Punta del Este
We'd heard that Punta del Este was the 'Miami of Uraguay’, so not knowing if that was a good thing or not we decided to spend just one night there to suss it out. On arrival, we found the description matched more or less exactly: the plush apartments, glassy sky scrapers and fancy shops were a drastic change from the small hippie towns we had left behind. After being dropped at the bus station we walked to Playa Brava beach where we could see the iconic 'Mano de Punta del Este' hand sculpture we'd seen frequently photographed on travel blogs. It was a little underwhelming in real life, but worth a picture during a sunset at the right angle.
One thing nearby that we were excited to see was the Casapueblo Hotel, so after wandering around the fairly uninteresting streets of Punta del Este we took a 30 minute bus ride up the coast and walked 15 minutes down hill to get to Casapueblo. Once the residence of the late artist Carlos Páez Vilaró, it now functions as a hotel, restaurant and art gallery containing many of his colourful abstract paintings and sculptures. The castle-like building was otherworldly, with brilliant white organic domes, turrets and balconies that jutted out from the steep cliffside where it overlooked an incredible ocean view.
Keen to find out more about the artist, we entered the museum and were immediately surrounded by Vilaró's expressive and colourful artwork as well as geometric sculptures and hand-painted pottery. It was a pure delight, a beautiful combination of cubist style with tribal influences from South America. We watched a 20 minute video about his adventurous expeditions he would embark on to inspire his work, largely revolving around the struggle of black populations, starting in Brazil and then spanning around the world.
After taking a final wander around the hotel balconies we decided to head down to the rocks below and take a swim in the clear, calm and incredibly inviting sea where we could get a perfect view of the entire building. Unfortunately there was no impressive sunset, but it didn't detract from what had been a truly memorable experience.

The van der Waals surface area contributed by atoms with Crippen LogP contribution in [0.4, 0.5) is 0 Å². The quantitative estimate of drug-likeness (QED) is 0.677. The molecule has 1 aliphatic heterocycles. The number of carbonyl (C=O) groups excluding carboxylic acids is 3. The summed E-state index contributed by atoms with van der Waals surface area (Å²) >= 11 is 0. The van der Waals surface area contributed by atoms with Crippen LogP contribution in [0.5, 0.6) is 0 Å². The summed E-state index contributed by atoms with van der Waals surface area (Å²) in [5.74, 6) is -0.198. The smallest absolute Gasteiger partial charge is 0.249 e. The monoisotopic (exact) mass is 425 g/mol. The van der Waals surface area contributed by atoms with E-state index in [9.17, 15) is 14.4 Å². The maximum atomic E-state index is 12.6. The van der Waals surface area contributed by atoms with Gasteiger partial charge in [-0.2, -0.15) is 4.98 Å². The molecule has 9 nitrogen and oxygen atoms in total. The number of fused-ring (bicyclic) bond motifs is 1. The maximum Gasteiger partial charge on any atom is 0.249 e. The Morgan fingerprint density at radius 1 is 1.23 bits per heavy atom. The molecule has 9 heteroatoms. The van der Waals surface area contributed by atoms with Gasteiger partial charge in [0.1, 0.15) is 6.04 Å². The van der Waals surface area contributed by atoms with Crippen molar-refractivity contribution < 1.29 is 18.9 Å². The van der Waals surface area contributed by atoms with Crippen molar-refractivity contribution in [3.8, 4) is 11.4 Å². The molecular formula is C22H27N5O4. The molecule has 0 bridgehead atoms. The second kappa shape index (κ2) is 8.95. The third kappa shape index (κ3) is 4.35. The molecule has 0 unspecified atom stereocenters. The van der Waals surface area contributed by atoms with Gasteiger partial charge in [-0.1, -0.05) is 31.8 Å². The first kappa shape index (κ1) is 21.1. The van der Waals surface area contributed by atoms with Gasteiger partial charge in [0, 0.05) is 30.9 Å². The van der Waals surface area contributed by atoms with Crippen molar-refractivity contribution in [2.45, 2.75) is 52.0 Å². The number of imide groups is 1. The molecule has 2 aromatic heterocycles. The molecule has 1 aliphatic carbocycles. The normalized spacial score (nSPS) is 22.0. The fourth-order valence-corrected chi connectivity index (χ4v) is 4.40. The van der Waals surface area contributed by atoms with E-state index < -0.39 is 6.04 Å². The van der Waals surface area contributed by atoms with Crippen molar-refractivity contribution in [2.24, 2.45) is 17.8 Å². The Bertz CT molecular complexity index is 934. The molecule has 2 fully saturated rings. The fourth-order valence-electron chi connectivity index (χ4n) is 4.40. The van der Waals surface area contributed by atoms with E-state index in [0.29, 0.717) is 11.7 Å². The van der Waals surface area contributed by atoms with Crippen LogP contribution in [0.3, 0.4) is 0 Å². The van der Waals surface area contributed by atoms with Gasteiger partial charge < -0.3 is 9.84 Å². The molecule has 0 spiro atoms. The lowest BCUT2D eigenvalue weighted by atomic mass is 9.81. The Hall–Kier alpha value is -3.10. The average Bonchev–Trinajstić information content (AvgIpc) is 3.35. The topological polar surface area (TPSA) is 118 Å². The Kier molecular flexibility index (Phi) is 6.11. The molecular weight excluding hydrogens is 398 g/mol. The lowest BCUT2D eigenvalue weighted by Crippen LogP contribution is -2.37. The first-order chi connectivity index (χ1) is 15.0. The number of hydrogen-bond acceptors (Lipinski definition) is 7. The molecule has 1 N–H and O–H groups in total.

After speaking to fellow travellers and locals about Montevideo, we decided not to spend too much time in the capital as there were more exciting places ahead. We arrived in the early afternoon and strolled from the bus station down the grand yet tired-looking streets and dropped our bags at our hostel ‘Buenos Vibras’ (or good vibes!). We spent the evening drinking beers with other hostel guests and exploring a few of the many decent local bars in the area.
The following day we had a quick breakfast in the hostel before getting on our bus. In hindsight we felt we should have given Montevideo a bit more time so that we could explore what the city had to offer properly, but we were excited for our next and final stop in Uruguay: Colonia del Sacramento.
Colonia del Sacramento
Located two and a half hours bus ride from Montevideo, Colonia is a beautiful old town and UNESCO heritage site with cobbled streets, pastel-coloured houses, boutique art galleries and quaint cafes and restaurants spilling out onto the streets. It was a great place to amble around on a sunny day and enjoy a lazy lunch surrounded by Colonial history.
We found a great little restaurant that served freshly made Paella, and we sat in the sunshine drinking wine and feeling like we were holidaying in the Mediterranean! After a rather disappointing view from the lighthouse (we wouldn't recommend paying, far to crowded!) we got a tub of Dulce de Leche gelato and found a patch of grass to chill on.
That evening we decided to head to Bistro Charco, one of the best restaurants in the area. It was a very stylish stone building with a dimly lit garden area and slick, minimal interior. We ordered steak and salmon, which were both beautifully cooked, accompanied with delicious Chilean Wine. We enjoyed treating ourselves after a week of much more basic hippie living!
We felt that a one nights stay in Colonia was more than enough to see everything, and although the town was very pretty in places, we found it didn't really compare with the overall beauty of Paraty's old town. It was still well worth a visit (especially as we had such great weather) and as we boarded the ferry to Buenos Aires we felt glad we'd had the chance to explore Uruguay's incredibly varied coastal towns during our trip.